The Bureau of Cannabis Control, the state Department of Food and Agriculture, and the state Department of Public Health issued the revised rules Friday. They will have wide-ranging effects on issues including packaging, events, testing, and more. The public has 15 days to weigh in with comments before they are finalized in December.
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The delivery rule draws praise from consumers and the industry, but a judge may make the final decision.
While many in the cannabis industry have applauded the delivery rule, plenty still complain about the permanent rules overall. The hundreds of pages of regulations confuse operators and sometime conflict with other rules. The rules add to the regulatory burden on cannabis businesses, a cost that many businesses pass down to consumers. Industry insiders are still going through the hundreds of pages of rules trying to digest them.
There are “so many regulations in there that are just oppressive and difficult,” Debby Goldsberry, executive director of the cannabis shop Magnolia Oakland wrote on her Facebook page. “It’s confusing, overcomplicated, overbearing, and ultimately unenforceable.”
In general, though, it’s new cannabis business that will be affected more than existing ones, according to Hezekiah Allen, former executive director of the California Growers Association. “For businesses that have not yet been able to obtain a license,” he said, “the target seems to be getting further away, and the prospects for success more elusive. This is problematic, as a vast majority of businesses in the state have not yet been licensed.”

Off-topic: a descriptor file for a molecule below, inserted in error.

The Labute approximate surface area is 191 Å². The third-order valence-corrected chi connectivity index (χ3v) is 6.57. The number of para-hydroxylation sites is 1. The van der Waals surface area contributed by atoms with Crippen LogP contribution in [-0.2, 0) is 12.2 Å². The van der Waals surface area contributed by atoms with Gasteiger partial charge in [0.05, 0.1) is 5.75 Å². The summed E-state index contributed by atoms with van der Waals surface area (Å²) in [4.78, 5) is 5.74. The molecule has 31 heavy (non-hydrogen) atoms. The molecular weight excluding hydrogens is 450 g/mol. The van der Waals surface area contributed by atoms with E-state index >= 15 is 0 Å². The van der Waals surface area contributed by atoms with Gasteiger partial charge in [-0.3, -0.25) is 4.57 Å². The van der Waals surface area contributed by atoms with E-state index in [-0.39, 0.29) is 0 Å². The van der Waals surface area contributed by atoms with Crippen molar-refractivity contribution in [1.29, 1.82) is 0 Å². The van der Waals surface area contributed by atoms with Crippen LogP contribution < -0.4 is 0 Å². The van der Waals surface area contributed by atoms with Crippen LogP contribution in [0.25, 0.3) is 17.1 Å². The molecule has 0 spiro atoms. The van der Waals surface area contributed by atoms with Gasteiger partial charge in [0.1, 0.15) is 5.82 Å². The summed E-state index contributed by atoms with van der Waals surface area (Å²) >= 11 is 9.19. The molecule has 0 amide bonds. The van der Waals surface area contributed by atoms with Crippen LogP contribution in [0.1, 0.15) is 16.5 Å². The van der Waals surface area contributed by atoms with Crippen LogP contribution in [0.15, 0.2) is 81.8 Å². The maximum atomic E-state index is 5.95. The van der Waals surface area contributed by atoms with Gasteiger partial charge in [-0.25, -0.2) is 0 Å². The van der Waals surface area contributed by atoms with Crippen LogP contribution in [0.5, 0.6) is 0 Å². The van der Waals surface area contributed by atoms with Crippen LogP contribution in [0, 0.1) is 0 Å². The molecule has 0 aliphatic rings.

The delivery rule draws praise from consumers and the industry, but state courts could make the final decision. Police and cities have said they may sue state agencies to delete legal delivery access for consumers. In the meantime, though, Allen says the Bureau of Cannabis Control “has taken a strong stand for access, which is much needed as patients have been hurt by limited access and consumers turn to unregulated sales when left with no other option.”
Even though 57% of California voters enacted legalization in 2016, just 25% of cities and counties allow cannabis retail. Most cities and counties lack the regulatory experience or willpower to do so.
The League of California Cities and the California Police Chiefs Association strongly oppose allowing licensed delivery rules. They say cities banned retail sales because of safety concerns and allowing legal deliveries in those communities would undercut home rule. State law disallows local governments from banning deliveries, however, and the rules reflect that reality.
In issuing the rules, the BCC “decided to ignore the concerns of a broad coalition of local government, labor, and law enforcement,” Carolyn Coleman, the League of Cities’ executive director, said in a statement.”By removing local governments’ reasonable regulatory authority on cannabis deliveries, the BCC is imposing a ‘one size fits all’ form of cannabis regulation. We will continue to fight for cities’ ability to determine whether cannabis is right for their communities.”
Cities and counties can still control the time, place and manner of legal cannabis deliveries, as well as institute other rules like courier inventory and cash limits. Licensed delivery services also have to follow multiple pages of state rules that include checking customer ID, vehicle tracking and anti-robbery measures.
As of last week, the BCC had received about 6,000 public comments on the rules. About half of them concerned the delivery issue, the BCC said. Guides to submitting comments to all three regulatory bodies are available here. They must be received by Nov. 5.